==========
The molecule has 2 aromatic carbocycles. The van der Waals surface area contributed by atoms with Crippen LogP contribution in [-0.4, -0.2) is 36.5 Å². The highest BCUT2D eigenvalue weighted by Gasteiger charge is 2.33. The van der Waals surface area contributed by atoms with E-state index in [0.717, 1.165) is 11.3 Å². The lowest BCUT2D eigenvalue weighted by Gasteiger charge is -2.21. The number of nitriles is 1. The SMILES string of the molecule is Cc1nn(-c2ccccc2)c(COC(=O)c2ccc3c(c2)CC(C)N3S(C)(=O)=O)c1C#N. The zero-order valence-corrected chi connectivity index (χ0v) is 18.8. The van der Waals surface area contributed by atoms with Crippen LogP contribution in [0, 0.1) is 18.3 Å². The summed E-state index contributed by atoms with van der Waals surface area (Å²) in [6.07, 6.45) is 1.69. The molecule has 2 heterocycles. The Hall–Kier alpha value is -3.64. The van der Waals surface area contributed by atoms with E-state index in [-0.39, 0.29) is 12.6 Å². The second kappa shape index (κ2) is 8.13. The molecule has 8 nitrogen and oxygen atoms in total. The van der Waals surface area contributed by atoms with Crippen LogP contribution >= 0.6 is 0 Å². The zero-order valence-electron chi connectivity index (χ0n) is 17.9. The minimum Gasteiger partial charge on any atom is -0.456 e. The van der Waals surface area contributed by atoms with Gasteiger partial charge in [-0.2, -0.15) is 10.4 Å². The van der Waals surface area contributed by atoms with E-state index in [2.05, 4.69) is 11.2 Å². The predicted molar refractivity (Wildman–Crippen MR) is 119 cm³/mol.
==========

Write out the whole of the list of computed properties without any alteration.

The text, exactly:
The molecule has 2 aromatic carbocycles. The van der Waals surface area contributed by atoms with Crippen LogP contribution in [-0.4, -0.2) is 36.5 Å². The highest BCUT2D eigenvalue weighted by Gasteiger charge is 2.33. The van der Waals surface area contributed by atoms with E-state index in [0.717, 1.165) is 11.3 Å². The lowest BCUT2D eigenvalue weighted by Gasteiger charge is -2.21. The number of nitriles is 1. The SMILES string of the molecule is Cc1nn(-c2ccccc2)c(COC(=O)c2ccc3c(c2)CC(C)N3S(C)(=O)=O)c1C#N. The zero-order valence-corrected chi connectivity index (χ0v) is 18.8. The van der Waals surface area contributed by atoms with Crippen LogP contribution in [0, 0.1) is 18.3 Å². The summed E-state index contributed by atoms with van der Waals surface area (Å²) in [6.07, 6.45) is 1.69. The molecule has 2 heterocycles. The Hall–Kier alpha value is -3.64. The van der Waals surface area contributed by atoms with E-state index in [-0.39, 0.29) is 12.6 Å². The second kappa shape index (κ2) is 8.13. The molecule has 8 nitrogen and oxygen atoms in total. The van der Waals surface area contributed by atoms with Crippen LogP contribution >= 0.6 is 0 Å². The zero-order valence-electron chi connectivity index (χ0n) is 17.9. The minimum Gasteiger partial charge on any atom is -0.456 e. The van der Waals surface area contributed by atoms with Gasteiger partial charge in [-0.2, -0.15) is 10.4 Å². The van der Waals surface area contributed by atoms with E-state index in [2.05, 4.69) is 11.2 Å². The predicted molar refractivity (Wildman–Crippen MR) is 119 cm³/mol.